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Free Red Deer Essays and Papers

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    Red deer pipe-pro plant

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    change in procedure in the Red Deer's Pipe-Pro Plant organization. The section offers suggestions that would allow the plant company to addresses the difficulties they were facing in order to achieve successfully changes. Suggestions Necessary for Successful Change at Red Deer's Pipe-Pro Plant. The difficulties at Red Deer's Pipe-Pro Plant were the result of the four problems identified in the previous section. These problems can be remedied with three recommendations. First, Red Deer's Pipe-Pro Plant

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    road to care for a deer. The genius behind poem is better understood when the superficial meaning is expressed deeply. Driving down a narrow mountain road, "traveling through the dark," the narrator of the poem encounters a deer. The deer is actually "dead on the edge of the Wilson River road." The traveler decides to send the deer over the edge of the canyon, because "to swerve might make more dead." This line indicates that if he fails or "swerves" in his decision, the deer could cause an accident

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    through the moral darkness of insensitivity and desecration towards nature. There it lay. A dead doe in middle of the road. The previous driver obviously had not thought twice after hitting the deer and had no sincerity towards nature nor the decency to at least move the carcass off the narrow road. The deer lay in the road, unburied, uncared for, unmourned, and untended. Ironically, if the carcass had remained on the road, it might have meant the taking of the life of another driver as Stafford stated

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    road spots a felled deer; the traveler, desiring neither to hit the deer, nor by swerving to avoid it, hurtle his car over the canyon precipice, stops his vehicle and proceeds to push the fallen animal over the canyon face, into the river below. As the driver struggles to displace the cold, stiff deer corpse he senses warmth emanating from its abdomen, it's an unborn fawn. Realizing that life remains in the body he had assumed dead, the traveler hesitates. Finally, he pushes the deer, one dead and the

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    the difficulty of one man's choice. Immediately, the scene is set, with the driver, who is "traveling though the dark" (line 1) coming upon a recently killed deer. At first, his decision with what to do with the deer is easy; he knows he must push it off the edge for the safety of other motorists, but then, a closer examination of the deer reveals to the man new circumstances. His decision is now perplexing, and his course of action is unclear. Through his use of metaphor, symbolism, and personification

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    on man’s relationships with nature” With reference to ‘The Stag’ and one other poem in the section discuss the poet’s treatment of conflict between man and nature. The Stag was written by a poet named Ted Hughes and is similar to the poem Roe-Deer in many respects because they feature many similar ideas. The poem is about the distant relationship between humans and nature, in this case it is a Stag the represents the natural side and its actions compared to the humans and their actions. The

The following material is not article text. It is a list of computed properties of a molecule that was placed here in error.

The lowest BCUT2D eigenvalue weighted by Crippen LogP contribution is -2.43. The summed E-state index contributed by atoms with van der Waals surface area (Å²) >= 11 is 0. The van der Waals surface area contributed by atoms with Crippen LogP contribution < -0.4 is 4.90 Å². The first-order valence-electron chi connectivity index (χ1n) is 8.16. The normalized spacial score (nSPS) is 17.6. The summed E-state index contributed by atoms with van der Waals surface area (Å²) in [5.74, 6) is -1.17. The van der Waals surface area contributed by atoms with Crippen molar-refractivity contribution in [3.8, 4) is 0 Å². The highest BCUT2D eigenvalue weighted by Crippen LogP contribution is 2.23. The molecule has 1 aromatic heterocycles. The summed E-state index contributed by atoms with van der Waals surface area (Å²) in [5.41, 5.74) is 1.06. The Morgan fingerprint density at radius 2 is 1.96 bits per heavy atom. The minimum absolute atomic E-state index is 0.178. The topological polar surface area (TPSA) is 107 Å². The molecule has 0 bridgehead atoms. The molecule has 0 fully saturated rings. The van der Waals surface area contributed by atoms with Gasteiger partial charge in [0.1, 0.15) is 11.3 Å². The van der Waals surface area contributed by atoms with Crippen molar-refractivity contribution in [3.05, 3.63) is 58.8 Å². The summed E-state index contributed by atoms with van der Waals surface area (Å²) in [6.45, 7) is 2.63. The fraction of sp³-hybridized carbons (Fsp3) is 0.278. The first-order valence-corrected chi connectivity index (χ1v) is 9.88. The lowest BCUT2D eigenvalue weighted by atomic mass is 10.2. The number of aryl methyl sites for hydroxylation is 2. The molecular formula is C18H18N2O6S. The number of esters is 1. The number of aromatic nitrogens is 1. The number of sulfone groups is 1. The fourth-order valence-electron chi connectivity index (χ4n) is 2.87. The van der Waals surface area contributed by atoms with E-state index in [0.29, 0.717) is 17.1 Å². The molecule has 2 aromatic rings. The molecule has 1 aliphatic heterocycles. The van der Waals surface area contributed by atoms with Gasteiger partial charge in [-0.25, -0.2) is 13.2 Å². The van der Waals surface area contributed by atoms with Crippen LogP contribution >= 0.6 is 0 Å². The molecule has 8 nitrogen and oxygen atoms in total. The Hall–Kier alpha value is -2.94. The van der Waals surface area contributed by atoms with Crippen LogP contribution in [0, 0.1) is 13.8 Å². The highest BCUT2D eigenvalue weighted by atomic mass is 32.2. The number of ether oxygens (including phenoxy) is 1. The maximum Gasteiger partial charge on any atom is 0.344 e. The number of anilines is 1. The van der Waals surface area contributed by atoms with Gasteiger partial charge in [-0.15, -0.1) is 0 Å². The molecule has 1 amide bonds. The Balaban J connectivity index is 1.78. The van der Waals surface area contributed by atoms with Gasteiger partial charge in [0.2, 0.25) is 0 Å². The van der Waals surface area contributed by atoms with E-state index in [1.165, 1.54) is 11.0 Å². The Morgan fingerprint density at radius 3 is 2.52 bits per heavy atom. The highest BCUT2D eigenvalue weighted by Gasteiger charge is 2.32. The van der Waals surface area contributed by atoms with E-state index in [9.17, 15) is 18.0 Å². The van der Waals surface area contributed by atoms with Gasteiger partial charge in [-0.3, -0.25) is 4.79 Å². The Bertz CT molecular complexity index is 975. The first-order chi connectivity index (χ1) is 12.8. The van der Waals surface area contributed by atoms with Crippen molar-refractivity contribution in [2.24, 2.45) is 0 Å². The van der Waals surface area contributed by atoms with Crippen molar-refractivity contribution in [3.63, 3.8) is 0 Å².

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    Existing challenge; Among the local medium and large mammals, East Asian porcupine and Red Muntjac are the most abundant and widely distributed species in Hong Kong. They were recorded in over 50%of surveyed areas in 2002-06 by camera trapping (Agriculture, Fisheries and Conservation Department). However, for one of their habitat, Tai Lam Country Park, which is located in Western of New Territories, the second largest country park in Hong Kong. In the past decade, the park has suffered from frequent

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    encounters a dead deer on the edge of the road. He knows that the safe and proper course of action is to push the deer into the canyon, but when he finds that the doe was near giving birth before she died, he hesitates to kill the unborn fawn. Stafford's central idea in the poem revolves around the decision the narrator makes to sacrifice the deer in order to clear the road of obstacles, so that others who drive on the dark, narrow road won't have to swerve. The image of the deer evokes sympathy

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    Black Elk Speaks

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    Black Elk Speaks The book Black Elk Speaks was written in the early 1930's by author John G. Neihardt, after interviewing the medicine man named Black Elk. Neihardt was already a published writer, and prior to this particular narrative he was at work publishing a collection of poems titled Cycle of the West. Although he was initially seeking infor-mation about a peculiar Native American religious movement that occurred at the end of the 19th century for the conclusion his poetry collection, Neihardt

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    Cervus Elaphus

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    elaphus), also known as the red deer or elk, is an invasive animal found now all over South America and New Zealand (Flueck, 2010). Originally from North America, Asia, and Europe (hence the common name European Red Deer), Cervus elaphus were introduced less than one hundred years ago in Argentina and places in New Zealand and ran ramped over National Parks and natural forests. They influenced native flora and fauna and disrupt their processes (Flueck, 2010). These red deer cause less regeneration of

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